IBM has announced a partnership with Google, Nvidia and others to form the OpenPower Consortium to push the development of next-generation data centre infrastructure with a focus on IBM's own Power chips.
The move, which could be seen as a counter to the Open Compute project founded by Facebook, will also see IBM make its Power hardware and software available to open development for the first time, as well as making its associated intellectual property available for licensing to others.
As well as IBM, Google and Nvidia, the initial members of the OpenPower Consortium include Mellanox, which makes Ethernet and InfiniBand switches, plus server and motherboard maker Tyan.
IBM said the Consortium will aim to build advanced server, networking, storage and GPU-acceleration technology aimed at delivering more choice, control and flexibility to data centre developers.
Nvidia's involvement will see it and IBM work together to integrate Nvidia's CUDA GPU technology into Power-based ecosystems.
Key aspects of the Consortium's strategy revolve around IBM's Power architecture and the Linux operating system. IBM believes that its Power chips are better suited to the kind of scale-out server applications seen in data centres than Intel's x86 chips, and is seeking to use the lessons it has learned from Linux's open development model to drive OpenPower.
Writing on IBM's Smarter Planet blog, senior vice president of the Systems and Technology Group Tom Rosamilia said that many cloud data centres are today built around servers based on technologies that originated in the personal computing era. "It's a one-size-fits-all approach that's out of sync with the demands of the cloud era," he claimed.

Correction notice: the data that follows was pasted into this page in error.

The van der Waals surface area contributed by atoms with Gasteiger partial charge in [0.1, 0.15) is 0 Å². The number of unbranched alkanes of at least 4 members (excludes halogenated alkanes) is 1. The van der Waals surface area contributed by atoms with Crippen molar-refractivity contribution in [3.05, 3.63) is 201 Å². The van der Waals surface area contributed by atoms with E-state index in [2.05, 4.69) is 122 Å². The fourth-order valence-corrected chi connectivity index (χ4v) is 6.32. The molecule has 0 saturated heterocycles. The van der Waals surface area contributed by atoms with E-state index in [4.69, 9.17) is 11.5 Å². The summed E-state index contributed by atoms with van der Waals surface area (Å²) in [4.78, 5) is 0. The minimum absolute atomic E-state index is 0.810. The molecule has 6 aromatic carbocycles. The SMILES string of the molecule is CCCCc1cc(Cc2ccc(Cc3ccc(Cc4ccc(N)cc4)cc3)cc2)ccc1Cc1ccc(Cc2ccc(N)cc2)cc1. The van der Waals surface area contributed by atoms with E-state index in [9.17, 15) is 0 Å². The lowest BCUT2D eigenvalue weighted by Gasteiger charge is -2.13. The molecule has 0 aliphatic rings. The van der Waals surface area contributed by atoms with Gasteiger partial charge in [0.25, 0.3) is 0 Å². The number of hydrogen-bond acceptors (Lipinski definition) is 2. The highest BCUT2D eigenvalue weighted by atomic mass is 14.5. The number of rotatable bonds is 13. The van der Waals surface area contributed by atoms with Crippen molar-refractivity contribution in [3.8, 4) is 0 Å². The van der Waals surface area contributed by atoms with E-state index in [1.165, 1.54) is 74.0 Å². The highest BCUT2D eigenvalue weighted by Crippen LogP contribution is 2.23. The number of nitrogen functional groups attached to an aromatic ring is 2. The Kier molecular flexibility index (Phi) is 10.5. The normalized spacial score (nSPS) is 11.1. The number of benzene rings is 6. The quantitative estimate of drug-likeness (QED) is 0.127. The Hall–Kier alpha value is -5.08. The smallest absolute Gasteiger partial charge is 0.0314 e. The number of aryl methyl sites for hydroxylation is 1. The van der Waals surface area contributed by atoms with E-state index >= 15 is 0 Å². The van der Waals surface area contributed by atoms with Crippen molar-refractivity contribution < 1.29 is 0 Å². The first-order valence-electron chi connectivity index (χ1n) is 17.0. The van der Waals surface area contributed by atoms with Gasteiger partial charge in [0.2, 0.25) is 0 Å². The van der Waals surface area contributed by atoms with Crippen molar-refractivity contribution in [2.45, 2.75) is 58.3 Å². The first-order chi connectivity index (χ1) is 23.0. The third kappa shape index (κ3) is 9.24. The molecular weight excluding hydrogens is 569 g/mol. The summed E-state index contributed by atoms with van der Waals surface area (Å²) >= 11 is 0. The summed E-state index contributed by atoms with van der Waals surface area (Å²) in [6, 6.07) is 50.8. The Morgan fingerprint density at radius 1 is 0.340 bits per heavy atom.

Under the OpenPower scheme, IBM will license the intellectual property behind its Power chips to others, which will enable cloud service providers to hire IBM or other companies to manufacture the processors and other related chips, and end up with servers that are custom tuned for their applications, Rosamilia said.
In this respect, the OpenPower initiative can be compared to the Open Compute Project, which has already had some success with its emphasis on collaborative development to drive relevant technologies forward.
"IBM learned a crucial lesson about the power of collaboration when we threw our weight behind Linux in 1999," said Rosamilia. "I expect the same sort of outcome in cloud computing. If IBM and its consortium partners can create a healthy business ecosystem around a core of shared technologies, the possibilities are endless."
Cotton seedling freezes to death as Chang'e-4 shuts down for the Moon's 14-day lunar night
Fortnite easily out-earns PUBG, Assassin's Creed Odyssey and Red Dead Redemption 2 in 2018
Meteor showers as a service will be visible for about 100 kilometres in all directions
Saturn's rings only formed in the past 100 million years, suggests analysis of Cassini space probe data
New findings contradict conventional belief that Saturn's rings were formed along with the planet about 4.5 billion years ago